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    Using Stem Cells to Reverse Inherited Eye Defects

    Investigative Ophthalmology & Visual Science
    2015;56(12):7214-7223

    Cystinosis is a degenerative hereditary disorder caused by a deficiency in cystinosin, which is encoded by the CTNS gene; this disease affects the eyes and the kidneys. In eyes, it can lead to crystal accumulation in the cornea and ultimately photophobia and blindness. Rocca et al. examined whether hematopoietic stem and progenitor cells (HSPCs) can help prevent crystal deposits from forming in the cornea in a mouse model. HSPCs have previously been shown to rescue the kidneys of transgenic Ctns–/– mice in this disease.

    For this study, wild-type HSPCs from the bone marrow of transgenic DsRed mice were isolated and transplanted into the tails of Ctns–/– mice. A year later, the location and function of the HSPCs in the transplanted mice were analyzed by vivo confocal and fluorescence microscopy, quantitative reverse transcription polymerase chain reaction, mass spectrometry, and histology.

    The researchers detected engraftment-derived HSPCs in the cornea, sclera, ciliary body, retina, choroid, and lens of Ctns–/– mice. They also found that in mice with high levels of cell engraftment, a single transplantation of the wild-type HSPCs prevented ocular pathology. This included substantial decreases in corneal cystine crystals, restoration of normal corneal thickness, and reduction in intraocular pressure.

    The researchers called for additional studies to determine whether similar benefits can be achieved in humans, especially if HSPCs are delivered directly within the eye.

    A New Approach to Restoring Lens Transparency in Cataracts

    Science
    2015;350(6261):674-677

    Cataracts occur when crystallins, a major protein component of the lens, begin to aggregate from accumulated damage. Makley et al. investigated whether pharmacological chaperones—small molecules that bind and stabilize the native state of a protein—can halt this aggregation and provide a nonsurgical therapy for treating cataracts.

    Using a screening method that tracks the effect of ligands on protein unfolding, the researchers identified several compounds that stabilized the soluble form of α-crystallins and reversed their accumulation. In proof-of-concept studies, one of these compounds improved lens transparency in mice with hereditary cataracts and partially restored protein solubility in lenses of aged mice and humans.

    In an accompanying commentary, Quinlan (pp 636-637) discusses the practical implications of this research. He noted that, because of studies such as this, the protein aggregation that accompanies the development of cataracts no longer needs to be seen as an end point. Further, he suggested that the discovery and identification of sterols that improve lens transparency may lead to the development of new pharmaceuticals to treat conditions such as cataract and presbyopia.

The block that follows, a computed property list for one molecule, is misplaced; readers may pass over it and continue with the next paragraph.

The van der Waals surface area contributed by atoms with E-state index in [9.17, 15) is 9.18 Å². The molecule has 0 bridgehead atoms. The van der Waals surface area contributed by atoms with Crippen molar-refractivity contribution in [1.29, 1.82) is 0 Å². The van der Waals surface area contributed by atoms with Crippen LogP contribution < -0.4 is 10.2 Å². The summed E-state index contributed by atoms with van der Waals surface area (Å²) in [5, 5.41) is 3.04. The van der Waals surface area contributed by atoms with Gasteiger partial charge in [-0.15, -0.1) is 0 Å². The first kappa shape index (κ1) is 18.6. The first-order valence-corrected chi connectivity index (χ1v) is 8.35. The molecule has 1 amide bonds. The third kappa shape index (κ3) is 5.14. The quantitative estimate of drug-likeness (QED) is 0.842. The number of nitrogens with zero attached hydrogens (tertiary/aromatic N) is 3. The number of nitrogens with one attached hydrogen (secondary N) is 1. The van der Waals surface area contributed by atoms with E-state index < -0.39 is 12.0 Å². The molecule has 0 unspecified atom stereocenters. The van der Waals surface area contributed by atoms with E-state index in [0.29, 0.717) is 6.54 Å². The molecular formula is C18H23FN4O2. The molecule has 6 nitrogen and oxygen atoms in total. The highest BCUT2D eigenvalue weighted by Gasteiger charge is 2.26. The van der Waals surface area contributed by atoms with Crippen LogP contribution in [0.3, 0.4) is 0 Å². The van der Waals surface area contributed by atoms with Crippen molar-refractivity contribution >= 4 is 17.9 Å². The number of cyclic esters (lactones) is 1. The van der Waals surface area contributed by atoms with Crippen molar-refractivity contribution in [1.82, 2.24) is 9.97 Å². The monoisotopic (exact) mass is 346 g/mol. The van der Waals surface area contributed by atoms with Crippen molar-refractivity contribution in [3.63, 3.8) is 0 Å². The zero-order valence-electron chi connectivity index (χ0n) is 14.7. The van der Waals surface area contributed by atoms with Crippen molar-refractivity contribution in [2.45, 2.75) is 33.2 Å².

Propranolol in the Treatment of Infantile Hemangiomas

    British Journal of Dermatology
    Published online Oct. 16, 2015

    Because oral propranolol is widely prescribed as a first-line treatment for infantile hemangioma (IH), Wedgeworth et al. set out to establish patterns of use for this beta-blocker to help in developing treatment guidelines and designing future intervention studies.

    As part of the Propranolol in the Treatment of Complicated Haemangiomas (PITCH) Taskforce, the researchers collected data in 8 European countries on 1,096 patients who were treated for an IH with oral propranolol. Of these patients, 76.1% were female; and 92.8% had a focal IH, while the remainder had a segmental, multifocal, or indeterminate pattern.

    The main indications for treatment with propranolol included periocular location with a threat to vision (29.3%), risk of cosmetic disfigurement (21.1%), and ulceration and bleeding (20.6%). In 69.2% of cases, the patients were titrated up to a daily maintenance regimen, which, in a large majority, consisted of 2 mg/kg per day. The median length of treatment was 32 weeks, and most patients (91.4%) had a good or excellent response to treatment. However, the researchers did not find a significant relationship between treatment response and duration of treatment. In addition, although there was a trend toward higher efficacy with larger doses, there was no significant difference in positive responses between those children taking either more or less than the 2 mg/kg dosage.

    The median age at treatment cessation was 56 weeks, and rebound growth occurred in 14.1% of patients. Side effects, including sleep disturbances and cold peripheries, occurred in 19.6%. The risk of experiencing such an event doubled for children on a dose of more than 2 mg/kg per day.

    The researchers concluded that the optimum dosage remains to be determined. They called for a more adequately powered randomized, controlled trial to compare dose regimens and their effects.

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    Roundup of Other Journals is written by Michael Mott and edited by Deepak P. Edward, MD.

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